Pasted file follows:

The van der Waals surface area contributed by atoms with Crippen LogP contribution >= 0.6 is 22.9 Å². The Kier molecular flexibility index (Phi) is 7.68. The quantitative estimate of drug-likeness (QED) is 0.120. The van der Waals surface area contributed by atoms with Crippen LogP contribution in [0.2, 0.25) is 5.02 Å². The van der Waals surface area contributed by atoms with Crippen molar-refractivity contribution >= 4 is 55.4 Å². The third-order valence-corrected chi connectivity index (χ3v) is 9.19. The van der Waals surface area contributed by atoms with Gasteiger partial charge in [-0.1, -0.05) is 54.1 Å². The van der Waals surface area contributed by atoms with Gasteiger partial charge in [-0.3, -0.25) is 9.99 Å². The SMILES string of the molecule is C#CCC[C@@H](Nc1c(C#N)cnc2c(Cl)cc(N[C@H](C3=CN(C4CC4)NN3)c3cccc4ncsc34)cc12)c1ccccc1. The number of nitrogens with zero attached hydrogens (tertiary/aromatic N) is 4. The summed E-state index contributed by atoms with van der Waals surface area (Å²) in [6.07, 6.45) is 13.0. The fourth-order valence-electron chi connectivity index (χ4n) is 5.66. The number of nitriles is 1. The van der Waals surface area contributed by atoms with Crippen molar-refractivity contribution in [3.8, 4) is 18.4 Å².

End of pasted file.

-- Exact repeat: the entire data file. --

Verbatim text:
The van der Waals surface area contributed by atoms with Crippen LogP contribution >= 0.6 is 22.9 Å². The Kier molecular flexibility index (Phi) is 7.68. The quantitative estimate of drug-likeness (QED) is 0.120. The van der Waals surface area contributed by atoms with Crippen LogP contribution in [0.2, 0.25) is 5.02 Å². The van der Waals surface area contributed by atoms with Crippen molar-refractivity contribution >= 4 is 55.4 Å². The third-order valence-corrected chi connectivity index (χ3v) is 9.19. The van der Waals surface area contributed by atoms with Gasteiger partial charge in [-0.1, -0.05) is 54.1 Å². The van der Waals surface area contributed by atoms with Gasteiger partial charge in [-0.3, -0.25) is 9.99 Å². The SMILES string of the molecule is C#CCC[C@@H](Nc1c(C#N)cnc2c(Cl)cc(N[C@H](C3=CN(C4CC4)NN3)c3cccc4ncsc34)cc12)c1ccccc1. The number of nitrogens with zero attached hydrogens (tertiary/aromatic N) is 4. The summed E-state index contributed by atoms with van der Waals surface area (Å²) in [6.07, 6.45) is 13.0. The fourth-order valence-electron chi connectivity index (χ4n) is 5.66. The number of nitriles is 1. The van der Waals surface area contributed by atoms with Crippen molar-refractivity contribution in [3.8, 4) is 18.4 Å².